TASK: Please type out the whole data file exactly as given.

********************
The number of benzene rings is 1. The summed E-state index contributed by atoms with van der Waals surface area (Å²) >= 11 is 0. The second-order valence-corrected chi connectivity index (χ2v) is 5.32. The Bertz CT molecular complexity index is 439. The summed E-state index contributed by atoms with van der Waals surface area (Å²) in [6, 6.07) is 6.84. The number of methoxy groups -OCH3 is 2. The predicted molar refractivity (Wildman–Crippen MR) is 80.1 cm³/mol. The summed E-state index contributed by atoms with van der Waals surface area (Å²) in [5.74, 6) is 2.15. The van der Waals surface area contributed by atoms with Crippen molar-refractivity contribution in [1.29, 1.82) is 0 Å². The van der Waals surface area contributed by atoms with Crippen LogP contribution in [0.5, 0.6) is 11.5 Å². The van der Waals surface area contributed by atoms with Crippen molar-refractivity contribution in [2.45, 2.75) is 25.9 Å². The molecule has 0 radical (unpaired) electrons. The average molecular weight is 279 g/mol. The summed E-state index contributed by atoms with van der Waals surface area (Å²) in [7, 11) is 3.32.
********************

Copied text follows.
The number of benzene rings is 1. The summed E-state index contributed by atoms with van der Waals surface area (Å²) >= 11 is 0. The second-order valence-corrected chi connectivity index (χ2v) is 5.32. The Bertz CT molecular complexity index is 439. The summed E-state index contributed by atoms with van der Waals surface area (Å²) in [6, 6.07) is 6.84. The number of methoxy groups -OCH3 is 2. The predicted molar refractivity (Wildman–Crippen MR) is 80.1 cm³/mol. The summed E-state index contributed by atoms with van der Waals surface area (Å²) in [5.74, 6) is 2.15. The van der Waals surface area contributed by atoms with Crippen molar-refractivity contribution in [1.29, 1.82) is 0 Å². The van der Waals surface area contributed by atoms with Crippen LogP contribution in [0.5, 0.6) is 11.5 Å². The van der Waals surface area contributed by atoms with Crippen molar-refractivity contribution in [2.45, 2.75) is 25.9 Å². The molecule has 0 radical (unpaired) electrons. The average molecular weight is 279 g/mol. The summed E-state index contributed by atoms with van der Waals surface area (Å²) in [7, 11) is 3.32.